As a native Floridian, one of the most common bits of knowledge that are a must for all that live in the sunshine state is proper protection from the sun. To most people, sunscreen and sunblock are the same thing, right? Wrong. They are commonly referred to as the same thing, but they actually serve two difference purposes. Take a look at some of the main differences below to see which one works better for you.

The Language

Half of the people who buy sunscreen or sunblock aren’t even sure what the acronyms SPF, UVA, and UVB mean. If you aren’t sure, SPF is short for Sun Protection Factor. SPF is used to estimate the amount of UV (ultra violet) rays it can take to cause sunburn on human skin with a protective sunscreen. UVA is for Aging, and UVB is for ‘Burning’. A good way to figure out the right SPF for you is to take the SPF number and multiply it by the time to burn without protection, the result is the time to burn with protection. So, take an SPF 15 x 10 min = 150 minutes of protection.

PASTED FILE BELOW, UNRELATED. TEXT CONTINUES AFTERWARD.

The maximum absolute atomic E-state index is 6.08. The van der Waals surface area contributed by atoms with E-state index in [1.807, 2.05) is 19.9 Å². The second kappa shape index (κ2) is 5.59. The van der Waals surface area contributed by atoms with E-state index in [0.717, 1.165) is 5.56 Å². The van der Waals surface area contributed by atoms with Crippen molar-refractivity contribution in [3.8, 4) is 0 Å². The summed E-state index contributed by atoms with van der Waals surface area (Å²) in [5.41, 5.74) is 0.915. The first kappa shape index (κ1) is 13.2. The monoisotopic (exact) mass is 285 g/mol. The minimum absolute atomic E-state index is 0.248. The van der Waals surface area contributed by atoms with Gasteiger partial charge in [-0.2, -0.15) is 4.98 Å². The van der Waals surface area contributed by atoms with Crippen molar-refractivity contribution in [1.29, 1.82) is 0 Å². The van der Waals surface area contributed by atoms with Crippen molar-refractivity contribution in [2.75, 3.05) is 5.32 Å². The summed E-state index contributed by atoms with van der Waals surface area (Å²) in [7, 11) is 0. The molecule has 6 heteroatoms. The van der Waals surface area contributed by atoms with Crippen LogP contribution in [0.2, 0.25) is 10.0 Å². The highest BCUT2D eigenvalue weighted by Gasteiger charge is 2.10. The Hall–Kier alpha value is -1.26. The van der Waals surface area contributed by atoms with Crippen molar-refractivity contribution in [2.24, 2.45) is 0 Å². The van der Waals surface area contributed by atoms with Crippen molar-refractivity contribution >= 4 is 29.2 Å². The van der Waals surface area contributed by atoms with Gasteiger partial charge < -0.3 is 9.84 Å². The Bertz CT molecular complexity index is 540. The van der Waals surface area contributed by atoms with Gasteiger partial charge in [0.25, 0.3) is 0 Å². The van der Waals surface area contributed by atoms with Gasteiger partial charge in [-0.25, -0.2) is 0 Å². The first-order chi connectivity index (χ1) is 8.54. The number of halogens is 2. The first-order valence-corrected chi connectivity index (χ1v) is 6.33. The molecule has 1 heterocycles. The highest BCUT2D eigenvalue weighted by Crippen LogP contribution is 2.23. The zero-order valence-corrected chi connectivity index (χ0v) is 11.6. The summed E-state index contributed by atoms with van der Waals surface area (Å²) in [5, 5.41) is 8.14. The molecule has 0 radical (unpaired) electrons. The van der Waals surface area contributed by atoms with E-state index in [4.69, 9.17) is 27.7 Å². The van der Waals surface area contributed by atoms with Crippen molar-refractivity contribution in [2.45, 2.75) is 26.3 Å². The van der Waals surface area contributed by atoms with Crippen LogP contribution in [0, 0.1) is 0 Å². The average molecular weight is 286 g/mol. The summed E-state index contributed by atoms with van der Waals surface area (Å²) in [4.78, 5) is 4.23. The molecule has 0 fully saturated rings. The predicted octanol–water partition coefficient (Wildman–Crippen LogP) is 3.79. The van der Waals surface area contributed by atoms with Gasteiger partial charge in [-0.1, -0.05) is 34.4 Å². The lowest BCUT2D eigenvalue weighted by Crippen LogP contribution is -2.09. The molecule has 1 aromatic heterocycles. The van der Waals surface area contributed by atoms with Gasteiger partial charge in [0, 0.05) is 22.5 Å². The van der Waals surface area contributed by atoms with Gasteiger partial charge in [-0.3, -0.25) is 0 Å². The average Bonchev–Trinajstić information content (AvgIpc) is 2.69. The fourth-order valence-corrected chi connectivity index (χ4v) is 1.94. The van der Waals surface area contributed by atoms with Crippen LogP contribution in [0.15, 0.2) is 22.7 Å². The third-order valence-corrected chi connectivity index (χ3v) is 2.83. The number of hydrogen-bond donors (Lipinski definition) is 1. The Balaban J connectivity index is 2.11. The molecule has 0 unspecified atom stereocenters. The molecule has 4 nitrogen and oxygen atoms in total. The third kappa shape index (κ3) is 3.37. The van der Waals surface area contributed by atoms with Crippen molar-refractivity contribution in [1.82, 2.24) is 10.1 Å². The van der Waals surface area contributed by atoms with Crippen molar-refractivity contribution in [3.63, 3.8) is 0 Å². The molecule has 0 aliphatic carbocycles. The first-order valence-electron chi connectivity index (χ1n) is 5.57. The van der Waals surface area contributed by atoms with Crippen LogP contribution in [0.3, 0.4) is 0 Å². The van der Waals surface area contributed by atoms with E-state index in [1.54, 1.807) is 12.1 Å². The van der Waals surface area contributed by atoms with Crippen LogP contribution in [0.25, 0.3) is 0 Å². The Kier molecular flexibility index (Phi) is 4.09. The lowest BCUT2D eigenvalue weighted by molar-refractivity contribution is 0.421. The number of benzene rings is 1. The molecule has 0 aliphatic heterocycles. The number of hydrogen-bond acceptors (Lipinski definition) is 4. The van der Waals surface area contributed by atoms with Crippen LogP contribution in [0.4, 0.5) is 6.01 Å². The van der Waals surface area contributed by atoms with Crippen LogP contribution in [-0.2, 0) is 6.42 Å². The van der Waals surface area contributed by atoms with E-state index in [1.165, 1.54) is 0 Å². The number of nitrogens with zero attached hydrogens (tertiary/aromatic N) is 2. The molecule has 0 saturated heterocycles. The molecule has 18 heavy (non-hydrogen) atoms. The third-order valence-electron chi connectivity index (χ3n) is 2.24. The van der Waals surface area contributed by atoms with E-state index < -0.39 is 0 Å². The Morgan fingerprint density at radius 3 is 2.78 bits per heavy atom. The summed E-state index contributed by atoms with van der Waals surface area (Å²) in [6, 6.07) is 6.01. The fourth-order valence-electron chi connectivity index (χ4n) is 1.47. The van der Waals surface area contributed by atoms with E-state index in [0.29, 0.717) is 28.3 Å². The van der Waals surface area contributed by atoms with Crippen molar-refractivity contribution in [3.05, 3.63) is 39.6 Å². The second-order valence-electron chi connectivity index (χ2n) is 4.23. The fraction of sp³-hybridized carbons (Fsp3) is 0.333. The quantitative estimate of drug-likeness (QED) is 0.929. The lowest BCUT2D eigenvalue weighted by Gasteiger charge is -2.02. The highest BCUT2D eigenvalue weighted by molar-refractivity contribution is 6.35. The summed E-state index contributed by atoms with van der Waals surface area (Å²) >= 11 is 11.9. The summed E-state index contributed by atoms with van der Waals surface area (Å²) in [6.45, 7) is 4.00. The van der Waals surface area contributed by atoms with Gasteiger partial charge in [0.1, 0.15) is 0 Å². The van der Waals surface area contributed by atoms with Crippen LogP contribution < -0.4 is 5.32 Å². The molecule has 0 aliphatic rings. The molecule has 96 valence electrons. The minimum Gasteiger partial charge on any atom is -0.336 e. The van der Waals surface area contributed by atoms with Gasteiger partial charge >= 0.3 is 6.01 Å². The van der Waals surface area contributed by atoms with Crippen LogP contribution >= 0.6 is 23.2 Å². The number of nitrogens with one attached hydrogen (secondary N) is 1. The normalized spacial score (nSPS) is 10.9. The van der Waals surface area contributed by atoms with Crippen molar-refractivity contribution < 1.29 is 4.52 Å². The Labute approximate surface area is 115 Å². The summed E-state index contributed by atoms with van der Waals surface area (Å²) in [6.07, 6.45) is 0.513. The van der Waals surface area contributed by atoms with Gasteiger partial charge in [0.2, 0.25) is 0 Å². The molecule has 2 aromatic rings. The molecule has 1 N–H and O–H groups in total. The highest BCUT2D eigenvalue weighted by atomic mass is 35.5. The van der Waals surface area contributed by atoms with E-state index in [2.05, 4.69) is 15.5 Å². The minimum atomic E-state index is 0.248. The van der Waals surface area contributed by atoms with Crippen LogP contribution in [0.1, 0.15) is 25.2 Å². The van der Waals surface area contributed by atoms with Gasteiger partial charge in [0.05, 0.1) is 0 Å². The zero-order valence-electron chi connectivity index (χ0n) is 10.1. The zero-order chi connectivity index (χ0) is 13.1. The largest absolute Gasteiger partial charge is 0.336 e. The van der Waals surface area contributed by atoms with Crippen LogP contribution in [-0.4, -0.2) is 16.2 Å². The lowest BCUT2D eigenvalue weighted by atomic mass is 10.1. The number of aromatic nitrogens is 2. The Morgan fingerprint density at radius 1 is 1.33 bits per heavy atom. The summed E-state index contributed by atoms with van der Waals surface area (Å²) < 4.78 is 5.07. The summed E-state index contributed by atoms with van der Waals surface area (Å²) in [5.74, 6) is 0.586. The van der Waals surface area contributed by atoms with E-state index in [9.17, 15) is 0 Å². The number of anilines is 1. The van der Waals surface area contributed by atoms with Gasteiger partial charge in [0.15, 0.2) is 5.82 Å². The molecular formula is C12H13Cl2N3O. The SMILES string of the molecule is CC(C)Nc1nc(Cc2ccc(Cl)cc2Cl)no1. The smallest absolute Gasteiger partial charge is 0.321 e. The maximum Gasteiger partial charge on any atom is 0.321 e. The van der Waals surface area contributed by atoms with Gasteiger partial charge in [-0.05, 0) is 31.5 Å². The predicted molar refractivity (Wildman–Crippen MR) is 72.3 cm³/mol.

Sunscreen is a chemical type of protection that enters the skin and absorbs the UVA rays before they are able to reach your dermal layer, avoiding any skin damage.

Sunblock, on the other hand, is used to protect skin from UVB rays. For full protection of your skin, find a brand that offers protection against both UVA and UVB rays.

Woman's Foot With Sun-shaped Sunscreen

How to Use Sunscreen & Sunblock

Sunscreen and sunblock should be applied to skin about 30 minutes before heading out in the sun. This will give it the time it needs to fully absorb in the skin. Believe it or not, you only need about 1 ounce to apply on your body.

Do you need to reapply?

Again, don’t forget to decide which type of sun protectant is best for you. Reapplying may be necessary depending on the activity you’re doing outdoors. For example, if you are swimming or sweating, we recommend reapply often.

Whether you use a UVA or UVB sun protectant, or both, using sunscreen regularly during outdoor activity will significantly reduce your chances of developing any skin related risks from the sun.

What is your preference in sunblock or sunscreen and why?